Creating a blue birds nesting haven

With as few as 250-300 individuals in the wild, the odds of survival for the blue throated macaw were looking pale. With the help of the IUCN NL’s land acquisition fund, the bird’s habitat in Northern Bolivia – including the specific palm trees it requires for food and nesting cavities – is now secured, making this reserve the most important site for its conservation in the world. 

Problem

The Beni Savannah is a unique ecosystem in Northern Bolivia that is home to a wealth of threatened bird and mammal species, including the blue throated macaw, of which as few as 250-300 individuals remain, earning it a critically endangered status on the IUCN Red List.

The region is crossed by three major rivers and is comprised of five distinct habitats providing shelter for 288 bird species, and 27 mammal species. Its landscape is cluttered with a distinct mosaic of forested islands. The blue throated macaw depends on these islands for its food - the nuts of the Motacu palm - and nesting cavities.

The Beni Savannah has undergone hundreds of years of cattle ranching, disturbing grasslands with overgrazing, burning and replanting exotic species of plants. Major habitats for these

inhabiting animals are becoming minimal and reducing the chance of their survival.

Approach

To protect this unique area, Armonia, a Bolivian non-profit wildlife conservation organization, in 2008, created The Barba Azul Nature reserve: a 3,555 hectare protected area within the Beni Savannah region. However, more land was needed to stop the dwindling and disruption of habitats, and have a large enough area to support the breeding of endangered animals in the region, such as the blue throated macaw.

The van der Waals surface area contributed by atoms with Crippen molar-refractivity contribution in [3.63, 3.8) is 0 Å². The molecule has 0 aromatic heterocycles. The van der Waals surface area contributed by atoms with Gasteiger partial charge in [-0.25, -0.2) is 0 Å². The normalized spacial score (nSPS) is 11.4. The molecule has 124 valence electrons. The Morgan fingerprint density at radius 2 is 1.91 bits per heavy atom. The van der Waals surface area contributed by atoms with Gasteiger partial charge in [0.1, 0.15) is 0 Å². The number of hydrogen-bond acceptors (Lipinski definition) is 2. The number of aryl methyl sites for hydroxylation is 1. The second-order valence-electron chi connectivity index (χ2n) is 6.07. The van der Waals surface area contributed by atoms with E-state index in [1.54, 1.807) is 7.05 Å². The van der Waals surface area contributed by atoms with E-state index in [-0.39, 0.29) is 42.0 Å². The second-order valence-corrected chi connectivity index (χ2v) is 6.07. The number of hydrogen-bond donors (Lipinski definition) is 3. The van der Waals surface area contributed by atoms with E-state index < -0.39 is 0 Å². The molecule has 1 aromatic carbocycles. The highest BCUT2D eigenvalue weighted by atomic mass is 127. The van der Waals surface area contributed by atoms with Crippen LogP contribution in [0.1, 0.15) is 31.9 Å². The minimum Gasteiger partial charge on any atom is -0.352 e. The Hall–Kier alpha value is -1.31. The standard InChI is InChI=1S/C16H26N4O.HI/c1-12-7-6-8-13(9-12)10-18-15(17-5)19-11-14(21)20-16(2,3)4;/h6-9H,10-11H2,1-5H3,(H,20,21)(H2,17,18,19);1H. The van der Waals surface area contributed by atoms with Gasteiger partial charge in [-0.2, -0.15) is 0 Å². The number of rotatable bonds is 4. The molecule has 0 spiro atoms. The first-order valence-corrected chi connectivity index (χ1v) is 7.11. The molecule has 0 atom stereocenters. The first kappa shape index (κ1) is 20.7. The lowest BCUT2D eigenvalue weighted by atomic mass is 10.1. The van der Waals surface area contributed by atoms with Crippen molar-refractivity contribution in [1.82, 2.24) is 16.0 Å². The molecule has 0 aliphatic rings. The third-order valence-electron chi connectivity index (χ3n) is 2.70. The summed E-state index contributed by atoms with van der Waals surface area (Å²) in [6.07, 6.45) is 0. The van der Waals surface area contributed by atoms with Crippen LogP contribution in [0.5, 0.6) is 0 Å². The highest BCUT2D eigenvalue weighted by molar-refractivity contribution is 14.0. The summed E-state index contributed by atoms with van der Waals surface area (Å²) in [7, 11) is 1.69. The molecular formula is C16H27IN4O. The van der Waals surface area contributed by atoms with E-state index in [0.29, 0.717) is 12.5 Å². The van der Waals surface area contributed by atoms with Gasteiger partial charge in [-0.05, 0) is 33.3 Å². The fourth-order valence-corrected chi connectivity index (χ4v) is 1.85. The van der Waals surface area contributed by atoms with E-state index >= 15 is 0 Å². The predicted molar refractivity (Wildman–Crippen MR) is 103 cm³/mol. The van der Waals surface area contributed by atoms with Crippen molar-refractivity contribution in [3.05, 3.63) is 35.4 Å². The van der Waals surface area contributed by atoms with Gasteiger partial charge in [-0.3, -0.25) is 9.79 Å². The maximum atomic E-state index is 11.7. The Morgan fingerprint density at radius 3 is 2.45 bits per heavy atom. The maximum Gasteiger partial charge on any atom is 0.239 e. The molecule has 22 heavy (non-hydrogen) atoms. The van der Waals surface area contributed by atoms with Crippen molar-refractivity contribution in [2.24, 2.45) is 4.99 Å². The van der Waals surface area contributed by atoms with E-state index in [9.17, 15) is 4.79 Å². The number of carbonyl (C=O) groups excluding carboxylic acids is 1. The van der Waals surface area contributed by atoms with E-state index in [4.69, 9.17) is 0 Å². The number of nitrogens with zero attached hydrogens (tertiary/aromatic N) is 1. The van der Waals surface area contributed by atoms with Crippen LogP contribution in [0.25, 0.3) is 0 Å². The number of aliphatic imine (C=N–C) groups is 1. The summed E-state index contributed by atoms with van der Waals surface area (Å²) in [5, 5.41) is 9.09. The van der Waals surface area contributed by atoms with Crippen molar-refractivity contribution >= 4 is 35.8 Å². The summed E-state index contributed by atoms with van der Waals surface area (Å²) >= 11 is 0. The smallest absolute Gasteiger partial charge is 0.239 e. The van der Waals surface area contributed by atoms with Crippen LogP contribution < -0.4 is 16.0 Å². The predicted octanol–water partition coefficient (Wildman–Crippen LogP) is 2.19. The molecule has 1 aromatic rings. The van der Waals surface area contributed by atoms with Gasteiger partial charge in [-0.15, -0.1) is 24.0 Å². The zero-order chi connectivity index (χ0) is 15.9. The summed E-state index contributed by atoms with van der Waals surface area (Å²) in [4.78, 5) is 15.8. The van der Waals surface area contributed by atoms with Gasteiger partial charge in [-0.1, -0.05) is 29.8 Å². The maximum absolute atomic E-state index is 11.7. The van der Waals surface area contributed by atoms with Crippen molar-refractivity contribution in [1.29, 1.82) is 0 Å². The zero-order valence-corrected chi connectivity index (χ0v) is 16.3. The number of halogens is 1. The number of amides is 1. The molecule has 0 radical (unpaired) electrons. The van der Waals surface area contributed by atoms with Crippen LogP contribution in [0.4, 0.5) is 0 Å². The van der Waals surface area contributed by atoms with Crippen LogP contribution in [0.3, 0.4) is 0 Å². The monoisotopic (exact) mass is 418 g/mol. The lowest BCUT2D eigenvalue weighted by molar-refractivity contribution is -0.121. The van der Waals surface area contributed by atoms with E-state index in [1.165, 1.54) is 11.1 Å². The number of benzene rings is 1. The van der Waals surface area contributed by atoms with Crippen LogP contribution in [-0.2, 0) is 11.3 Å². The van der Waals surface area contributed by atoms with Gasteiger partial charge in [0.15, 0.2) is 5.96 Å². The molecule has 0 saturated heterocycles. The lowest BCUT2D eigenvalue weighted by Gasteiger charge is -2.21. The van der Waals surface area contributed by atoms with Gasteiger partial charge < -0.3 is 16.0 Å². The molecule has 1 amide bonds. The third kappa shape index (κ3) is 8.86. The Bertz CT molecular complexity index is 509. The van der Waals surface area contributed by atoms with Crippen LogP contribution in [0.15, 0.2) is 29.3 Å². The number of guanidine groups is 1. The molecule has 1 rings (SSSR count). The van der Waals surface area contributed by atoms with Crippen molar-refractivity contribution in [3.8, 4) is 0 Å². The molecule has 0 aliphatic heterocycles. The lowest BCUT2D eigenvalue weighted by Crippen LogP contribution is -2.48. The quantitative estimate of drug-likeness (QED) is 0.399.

So in 2013, IUCN NL supported the acquisition of 1,900 new hectares to conduct better land management and importantly, safeguard areas where those specific palm species grow that provide food and nesting cavities to the macaws.

The odds of saving these species further improved with the allocation of another grant of the IUCN NL’s land acquisition program in 2017, which enables Armonia to secue an important 681 hectare breeding area for the southern population of these macaws. To further support the increase in the birds’ population, Armonia is installing artificial nest boxes within the reserve. ARTIS Amsterdam Royal Zoo also contributed to these nest boxes.

Result

Due to additional protection, the region is now a vital and thriving habitat supporting the long-term survival of the blue throated macaw. The site has become part of an ongoing research project to provide feedback and evidence of its progress. It is now evident that the regeneration of isolated forest islands and the creation of these large nest cavities will greatly improve the chances that this critically endangered animal will thrive. 

The nest box program has generated great results: to date, Armonía has assisted a total of 76 blue-throated macaw chicks fledge from the nest boxes. This is a significant contribution to this species recovery considering the size of its current global population in the wild. Thanks to continuous improvements of the nest boxes, the number of blue-throated macaw chicks that have fledged from them has increased from 4 chicks per year to 9 chicks per year.

2017 recorded the highest ever count of 155 blue throated macaws, making Barba Azul the most important site for conservation for this critically endangered species.

It is now evident that 7 years of efforts to protect this species have not gone unnoticed- the blue throated macaw has been declared a national heritage species.

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